Holland Park

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Holland Park W8

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Trees, shrubs and flowers in Holland Park Holland Park, London Trees, shrubs and flowers in Holland Park Holland Park, London Holland Park in London, with Holland House in the background Holland House, in Holland Park The gardens at Holland Park Holland Park in London

Being west of Kensington Gardens, Holland Park is relatively unknown to central Londoners – which is a shame because it’s one of the London’s loveliest open spaces.

History of Holland House

Holland Park is spread around 54 acres of what used to be the grounds of Cope Castle, a large Jacobean mansion hidden in the woods. It was built for Sir Walter Cope in the early 17th-century, who rose to become Chancellor of the Exchequer under King James I. It was renamed Holland House after passing to Lady Rich, whose husband was the Earl of Holland.

Sadly, Holland House was badly damaged during the Blitz and the only parts to survive were the east wing, gateway, and an arcade in the courtyard.

Holland Park opera

The park now contains a wide variety of activities, including playgrounds, tennis courts, cricket nets and football pitches. There is also an ornamental Japanese garden, and an outdoor theatre for summer evening stage plays. There are also regular opera performances in the gardens.

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  • derekm – “This is a review of the holland park opera, rather than the park itself, which is nevertheless very lovely. I have been to several productions over a number of years, and I have found that they whilst the quality is always good, it can very variable. I have been to some which seemed to be put on by very young people straight out of music school. But I have been to others which I found to be even more enjoyable than some I have seen at the royal opera house. Sometimes the outdoor theatre seems to bring an extra little something to the performance, but at other times you wish the orchestra was indoors so you could hear them better. The problem is that they are not all situated straight ahead of you, between the audience and the stage, but rather in a line that stretches out from the middle to both sides. So the sound does not seem to be all concentrated in one focused place in front of the action. You may think that because it is an outdoor venue, the sets might suffer -- but rest assur”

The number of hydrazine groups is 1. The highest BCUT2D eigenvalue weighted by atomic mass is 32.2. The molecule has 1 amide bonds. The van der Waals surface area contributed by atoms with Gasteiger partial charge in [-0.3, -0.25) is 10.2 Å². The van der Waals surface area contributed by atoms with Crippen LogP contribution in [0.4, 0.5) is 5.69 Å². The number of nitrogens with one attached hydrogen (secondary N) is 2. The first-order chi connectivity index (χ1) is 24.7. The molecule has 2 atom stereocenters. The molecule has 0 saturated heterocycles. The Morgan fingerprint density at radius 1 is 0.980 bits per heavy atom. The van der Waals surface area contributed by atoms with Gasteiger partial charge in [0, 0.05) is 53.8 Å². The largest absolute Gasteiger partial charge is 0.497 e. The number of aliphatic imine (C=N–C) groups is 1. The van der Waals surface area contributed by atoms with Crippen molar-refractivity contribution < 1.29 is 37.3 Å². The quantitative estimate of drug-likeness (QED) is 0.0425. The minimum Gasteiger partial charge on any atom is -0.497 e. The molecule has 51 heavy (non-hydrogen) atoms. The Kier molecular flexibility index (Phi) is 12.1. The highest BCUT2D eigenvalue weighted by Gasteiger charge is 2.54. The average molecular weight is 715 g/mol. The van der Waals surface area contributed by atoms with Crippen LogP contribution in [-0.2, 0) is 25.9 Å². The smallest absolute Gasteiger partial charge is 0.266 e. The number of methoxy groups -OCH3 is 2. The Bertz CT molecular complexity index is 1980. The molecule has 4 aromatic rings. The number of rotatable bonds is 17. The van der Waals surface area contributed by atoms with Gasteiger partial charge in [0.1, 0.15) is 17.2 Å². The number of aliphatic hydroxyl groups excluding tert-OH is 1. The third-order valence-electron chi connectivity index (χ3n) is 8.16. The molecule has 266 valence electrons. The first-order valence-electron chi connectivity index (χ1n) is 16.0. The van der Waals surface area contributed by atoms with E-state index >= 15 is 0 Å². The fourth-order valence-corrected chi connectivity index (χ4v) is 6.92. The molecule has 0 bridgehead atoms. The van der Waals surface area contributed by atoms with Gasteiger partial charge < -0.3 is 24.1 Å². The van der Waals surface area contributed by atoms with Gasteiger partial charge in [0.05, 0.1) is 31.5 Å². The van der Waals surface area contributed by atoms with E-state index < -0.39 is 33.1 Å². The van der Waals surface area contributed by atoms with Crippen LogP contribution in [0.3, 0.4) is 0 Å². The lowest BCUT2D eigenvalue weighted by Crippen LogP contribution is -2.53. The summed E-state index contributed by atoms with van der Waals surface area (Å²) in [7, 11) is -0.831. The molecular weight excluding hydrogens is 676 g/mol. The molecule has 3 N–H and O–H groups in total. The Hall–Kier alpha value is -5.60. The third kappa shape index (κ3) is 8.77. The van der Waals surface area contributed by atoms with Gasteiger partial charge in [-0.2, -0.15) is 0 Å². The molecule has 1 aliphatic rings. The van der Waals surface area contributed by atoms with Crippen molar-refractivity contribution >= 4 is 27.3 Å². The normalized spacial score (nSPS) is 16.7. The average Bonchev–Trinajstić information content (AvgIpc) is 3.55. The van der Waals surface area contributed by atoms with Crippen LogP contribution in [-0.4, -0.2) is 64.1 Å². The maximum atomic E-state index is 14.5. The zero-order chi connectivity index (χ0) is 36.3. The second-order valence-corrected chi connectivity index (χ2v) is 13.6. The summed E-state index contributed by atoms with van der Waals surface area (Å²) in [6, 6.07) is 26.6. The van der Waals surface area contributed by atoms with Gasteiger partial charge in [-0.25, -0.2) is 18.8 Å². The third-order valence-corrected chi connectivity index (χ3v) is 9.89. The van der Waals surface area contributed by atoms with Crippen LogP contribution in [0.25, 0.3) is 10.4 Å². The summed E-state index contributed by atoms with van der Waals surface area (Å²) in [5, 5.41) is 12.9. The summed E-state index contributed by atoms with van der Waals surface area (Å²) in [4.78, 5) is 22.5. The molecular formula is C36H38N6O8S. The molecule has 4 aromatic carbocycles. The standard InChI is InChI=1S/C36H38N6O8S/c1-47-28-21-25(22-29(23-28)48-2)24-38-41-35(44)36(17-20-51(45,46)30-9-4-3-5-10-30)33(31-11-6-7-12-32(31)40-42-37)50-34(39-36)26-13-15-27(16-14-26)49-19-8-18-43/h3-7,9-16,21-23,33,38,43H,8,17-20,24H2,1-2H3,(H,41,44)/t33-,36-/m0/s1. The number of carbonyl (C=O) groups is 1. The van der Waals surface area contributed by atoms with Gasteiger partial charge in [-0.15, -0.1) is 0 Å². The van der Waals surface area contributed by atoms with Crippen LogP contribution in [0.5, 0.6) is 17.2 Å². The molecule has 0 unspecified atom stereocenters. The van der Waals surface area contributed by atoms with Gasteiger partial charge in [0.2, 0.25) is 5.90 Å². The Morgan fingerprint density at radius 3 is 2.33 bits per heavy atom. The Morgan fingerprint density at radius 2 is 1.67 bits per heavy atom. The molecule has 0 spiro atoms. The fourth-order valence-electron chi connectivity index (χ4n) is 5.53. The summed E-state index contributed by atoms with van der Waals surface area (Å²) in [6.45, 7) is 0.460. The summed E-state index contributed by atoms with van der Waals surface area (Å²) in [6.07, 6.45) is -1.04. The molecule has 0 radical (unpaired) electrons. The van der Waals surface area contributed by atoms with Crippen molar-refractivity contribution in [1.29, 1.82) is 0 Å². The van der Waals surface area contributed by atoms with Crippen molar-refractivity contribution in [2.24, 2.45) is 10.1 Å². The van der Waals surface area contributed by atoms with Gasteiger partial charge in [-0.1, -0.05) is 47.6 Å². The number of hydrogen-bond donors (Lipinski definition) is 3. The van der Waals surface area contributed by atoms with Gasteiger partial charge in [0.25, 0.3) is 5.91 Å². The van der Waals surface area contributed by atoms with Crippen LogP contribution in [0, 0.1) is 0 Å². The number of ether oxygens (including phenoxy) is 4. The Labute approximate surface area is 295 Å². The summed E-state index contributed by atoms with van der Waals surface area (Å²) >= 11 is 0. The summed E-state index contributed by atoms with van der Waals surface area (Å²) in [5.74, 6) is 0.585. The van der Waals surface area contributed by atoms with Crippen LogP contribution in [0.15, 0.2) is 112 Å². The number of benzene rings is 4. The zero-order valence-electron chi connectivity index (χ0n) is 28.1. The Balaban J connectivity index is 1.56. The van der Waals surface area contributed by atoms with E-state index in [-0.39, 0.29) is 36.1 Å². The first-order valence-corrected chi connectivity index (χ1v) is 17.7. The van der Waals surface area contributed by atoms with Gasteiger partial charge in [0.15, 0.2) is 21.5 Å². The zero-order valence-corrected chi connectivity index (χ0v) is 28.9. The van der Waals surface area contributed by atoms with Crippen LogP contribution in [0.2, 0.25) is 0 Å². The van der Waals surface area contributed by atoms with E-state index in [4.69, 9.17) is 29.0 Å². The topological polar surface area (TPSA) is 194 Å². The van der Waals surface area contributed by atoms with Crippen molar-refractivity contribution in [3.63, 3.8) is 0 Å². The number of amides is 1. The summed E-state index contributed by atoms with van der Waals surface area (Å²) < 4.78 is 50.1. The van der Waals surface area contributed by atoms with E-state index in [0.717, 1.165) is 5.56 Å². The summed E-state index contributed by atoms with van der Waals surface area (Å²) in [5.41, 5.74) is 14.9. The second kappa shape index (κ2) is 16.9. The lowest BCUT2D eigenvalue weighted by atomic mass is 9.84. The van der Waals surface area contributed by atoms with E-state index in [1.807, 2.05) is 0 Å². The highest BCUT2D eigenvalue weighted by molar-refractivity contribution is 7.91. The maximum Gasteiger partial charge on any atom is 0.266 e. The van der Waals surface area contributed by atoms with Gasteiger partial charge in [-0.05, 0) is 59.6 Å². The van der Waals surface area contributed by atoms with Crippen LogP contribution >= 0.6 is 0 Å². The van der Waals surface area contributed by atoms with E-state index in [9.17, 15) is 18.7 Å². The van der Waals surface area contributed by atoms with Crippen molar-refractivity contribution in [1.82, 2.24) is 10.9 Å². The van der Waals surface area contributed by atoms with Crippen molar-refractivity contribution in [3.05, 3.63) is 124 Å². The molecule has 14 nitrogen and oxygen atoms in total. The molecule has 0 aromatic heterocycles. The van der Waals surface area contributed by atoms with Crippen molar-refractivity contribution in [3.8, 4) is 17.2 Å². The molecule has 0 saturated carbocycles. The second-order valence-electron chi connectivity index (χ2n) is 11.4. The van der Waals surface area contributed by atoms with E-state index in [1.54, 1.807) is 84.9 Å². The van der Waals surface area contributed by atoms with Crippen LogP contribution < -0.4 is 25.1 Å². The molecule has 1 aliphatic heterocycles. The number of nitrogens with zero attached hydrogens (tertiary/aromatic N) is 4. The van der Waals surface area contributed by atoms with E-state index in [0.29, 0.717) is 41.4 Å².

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If you enjoy this then try: Kensington Gardens (walk it in 22 mins or catch a train from Holland Park to Queensway) and Kensington Palace (walk it in 16 mins or catch a train from Holland Park to Queensway).

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